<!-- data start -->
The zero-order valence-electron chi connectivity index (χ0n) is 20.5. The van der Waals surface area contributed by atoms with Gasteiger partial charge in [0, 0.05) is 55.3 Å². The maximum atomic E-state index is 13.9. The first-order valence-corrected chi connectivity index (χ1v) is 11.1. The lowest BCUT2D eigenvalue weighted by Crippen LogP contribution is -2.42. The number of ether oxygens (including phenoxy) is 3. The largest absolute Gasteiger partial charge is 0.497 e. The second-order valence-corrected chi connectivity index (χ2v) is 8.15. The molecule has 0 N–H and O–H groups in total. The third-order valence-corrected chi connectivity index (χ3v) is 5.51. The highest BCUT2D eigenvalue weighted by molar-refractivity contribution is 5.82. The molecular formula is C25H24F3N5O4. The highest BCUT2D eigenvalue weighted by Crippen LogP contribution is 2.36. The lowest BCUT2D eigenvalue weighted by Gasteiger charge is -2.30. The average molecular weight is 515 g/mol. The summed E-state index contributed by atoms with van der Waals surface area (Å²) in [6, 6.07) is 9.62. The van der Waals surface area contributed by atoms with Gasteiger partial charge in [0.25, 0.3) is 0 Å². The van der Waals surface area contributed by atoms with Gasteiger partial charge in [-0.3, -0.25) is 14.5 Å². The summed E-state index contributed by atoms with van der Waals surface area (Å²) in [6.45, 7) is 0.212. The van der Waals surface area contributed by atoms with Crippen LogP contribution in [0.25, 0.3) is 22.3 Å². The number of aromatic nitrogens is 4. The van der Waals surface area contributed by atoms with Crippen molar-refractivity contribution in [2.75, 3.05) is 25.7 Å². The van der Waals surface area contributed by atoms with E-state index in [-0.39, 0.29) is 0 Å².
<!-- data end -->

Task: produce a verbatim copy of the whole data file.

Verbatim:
The zero-order valence-electron chi connectivity index (χ0n) is 20.5. The van der Waals surface area contributed by atoms with Gasteiger partial charge in [0, 0.05) is 55.3 Å². The maximum atomic E-state index is 13.9. The first-order valence-corrected chi connectivity index (χ1v) is 11.1. The lowest BCUT2D eigenvalue weighted by Crippen LogP contribution is -2.42. The number of ether oxygens (including phenoxy) is 3. The largest absolute Gasteiger partial charge is 0.497 e. The second-order valence-corrected chi connectivity index (χ2v) is 8.15. The molecule has 0 N–H and O–H groups in total. The third-order valence-corrected chi connectivity index (χ3v) is 5.51. The highest BCUT2D eigenvalue weighted by molar-refractivity contribution is 5.82. The molecular formula is C25H24F3N5O4. The highest BCUT2D eigenvalue weighted by Crippen LogP contribution is 2.36. The lowest BCUT2D eigenvalue weighted by Gasteiger charge is -2.30. The average molecular weight is 515 g/mol. The summed E-state index contributed by atoms with van der Waals surface area (Å²) in [6, 6.07) is 9.62. The van der Waals surface area contributed by atoms with Gasteiger partial charge in [0.25, 0.3) is 0 Å². The van der Waals surface area contributed by atoms with Gasteiger partial charge in [-0.3, -0.25) is 14.5 Å². The summed E-state index contributed by atoms with van der Waals surface area (Å²) in [6.45, 7) is 0.212. The van der Waals surface area contributed by atoms with Crippen LogP contribution in [0.25, 0.3) is 22.3 Å². The number of aromatic nitrogens is 4. The van der Waals surface area contributed by atoms with Crippen molar-refractivity contribution in [2.75, 3.05) is 25.7 Å². The van der Waals surface area contributed by atoms with E-state index in [-0.39, 0.29) is 0 Å².